singles day

SHANGHAIAlibaba wrapped its Singles’ Day sale with a haul of 268.4 billion renminbi, or $38.4 billion, easily outstripping last year’s gross merchandise value record of $30.7 billion. Largely held up as a testament of consumer power in China, the world’s largest shopping event, which falls every year on Nov. 11, has also increasingly become an occasion to showcase Chinese creativity and the country’s growing influence around the world.

While the growth in GMV is not an apples-to-apples comparison — from year to year Alibaba has expanded the scope both by lengthening the pre-sales period and by launching the festival in new markets outside China; and the returns rate, while not disclosed, is understood to be high — it’s industry wisdom that many brands can make more in the one day during the sale than in a whole year.

This year’s sale was important for several reasons: It was the first held since cofounder Jack Ma stepped down. Then there were concerns the U.S.-China trade war could drag on the event as it has on national retail figures, and of overall consumer sales fatigue in what would be shopping festival’s 11th year running.

“Definitely there are a lot of sales in China, there are more every year,” said Jason Ong, Shanghai director at the firm AlixPartners. Aside from seasonal and holiday sales, there is the 618 sale, started by JD.com, and other special shopping occasions like 7/7, 8/8 and 12/12.

“Someone creates a new sale every year so there are a lot of sales,” Ong continued. “But that being said, Singles’ Day is quite unique in that it’s all platforms participating. It’s all the major brands, the majority of big names, and it’s innovative compared to the other sales that are relatively smaller. They innovate in terms of how they sell — live-streaming; what they sell — they said there are at least a million new products.”

Live-streaming was a top priority for Alibaba this year to keep consumers engaged and happily shopping. Barely an hour into the sale, the GMV Alibaba generated through live-streaming already surpassed last year’s full-day level. In the first 10 hours of the sale, over half of merchants on Tmall had used live-streaming to sell products, it said.

“For this year’s 11/11, we expanded our KOL team so we could live-stream for the full 24 hours nonstop,” said Eileen Zong, brand general manager of L’Oréal Paris. Other than showing and testing products, the beauty brand also allowed viewers to see inside the brand’s La Maison lab in Paris, where products are created to satisfy consumer’s increasing interest in transparency.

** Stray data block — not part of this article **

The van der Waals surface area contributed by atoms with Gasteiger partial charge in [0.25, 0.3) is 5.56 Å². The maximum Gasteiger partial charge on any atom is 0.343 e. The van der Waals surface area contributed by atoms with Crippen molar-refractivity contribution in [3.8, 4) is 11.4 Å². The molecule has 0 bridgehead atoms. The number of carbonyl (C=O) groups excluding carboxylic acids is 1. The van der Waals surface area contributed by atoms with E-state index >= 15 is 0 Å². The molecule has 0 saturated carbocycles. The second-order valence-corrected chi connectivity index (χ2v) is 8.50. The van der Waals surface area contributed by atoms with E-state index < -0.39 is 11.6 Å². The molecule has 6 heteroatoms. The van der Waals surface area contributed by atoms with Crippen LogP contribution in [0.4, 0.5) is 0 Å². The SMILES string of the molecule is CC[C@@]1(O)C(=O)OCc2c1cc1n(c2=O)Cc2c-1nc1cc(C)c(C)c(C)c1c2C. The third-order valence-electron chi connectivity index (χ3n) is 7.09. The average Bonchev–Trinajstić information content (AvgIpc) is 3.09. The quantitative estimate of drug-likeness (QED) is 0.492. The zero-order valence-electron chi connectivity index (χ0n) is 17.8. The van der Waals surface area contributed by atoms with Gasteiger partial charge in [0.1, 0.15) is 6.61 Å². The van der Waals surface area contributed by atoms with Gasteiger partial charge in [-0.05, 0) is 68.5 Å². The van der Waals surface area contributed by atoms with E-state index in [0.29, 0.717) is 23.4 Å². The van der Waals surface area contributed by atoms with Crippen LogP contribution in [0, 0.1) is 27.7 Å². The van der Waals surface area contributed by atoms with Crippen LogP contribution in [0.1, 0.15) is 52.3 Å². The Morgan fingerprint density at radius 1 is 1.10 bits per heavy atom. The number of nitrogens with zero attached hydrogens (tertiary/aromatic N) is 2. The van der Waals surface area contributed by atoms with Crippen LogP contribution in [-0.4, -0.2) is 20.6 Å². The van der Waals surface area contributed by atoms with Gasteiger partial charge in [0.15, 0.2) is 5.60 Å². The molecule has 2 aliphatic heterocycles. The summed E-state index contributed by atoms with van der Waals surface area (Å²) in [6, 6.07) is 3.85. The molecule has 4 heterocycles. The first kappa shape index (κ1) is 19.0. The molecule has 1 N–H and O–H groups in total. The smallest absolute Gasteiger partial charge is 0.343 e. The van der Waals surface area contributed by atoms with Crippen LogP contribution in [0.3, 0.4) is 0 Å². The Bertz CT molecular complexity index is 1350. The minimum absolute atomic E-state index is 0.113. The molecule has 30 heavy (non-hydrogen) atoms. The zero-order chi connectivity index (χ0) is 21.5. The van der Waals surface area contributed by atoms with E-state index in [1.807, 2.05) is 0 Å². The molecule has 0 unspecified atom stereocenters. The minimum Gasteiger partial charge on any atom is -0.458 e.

During the pre-sales period, L’Oréal Paris was also broadcasting up to 17 hours a day which attracted nearly 1 million views and increased the label’s pre-sales GMV by 700 percent over last year.

Influencers live-stream about L’Oréal products on Singles’ Day.  Courtesy

Consumers sitting in lower-tier cities in China have also been a major battle area of focus for e-commerce players. Pinduoduo, the low-cost social commerce platform, created waves when its market cap exceeded that of JD.com’s last month, making it the fourth largest tech company in the nation after Alibaba, Tencent and Baidu.

L’Oréal Paris’ Zong said the brand tailored products on their Tmall store to cater to those differences.

“We give consumers in lower-tier cities different offers than those in big cities like Shanghai and Beijing, such as more-affordable products,” she said. “These are good-quality products that were created by our sophisticated labs, but we deliver them in a way that these consumers can easily understand.”

Reflecting its growing global nature, Alibaba shared that the top 10 countries and regions buying from mainland China by GMV were: Hong Kong, the U.S., Taiwan, Australia, Japan, Malaysia, Singapore, Canada, U.K. and Macau.

On the Alibaba-owned Lazada marketplace, which operates across Southeast Asia, both the number of buyers and merchants for the sale more than doubled this year.

“It’s not just one country selling to multiple countries,” Ong added. “It’s multiple countries buying and selling from multiple countries. It’s really taking on some global nature. I think it’s going to keep evolving and keep growing for sure for the next few number of years.”

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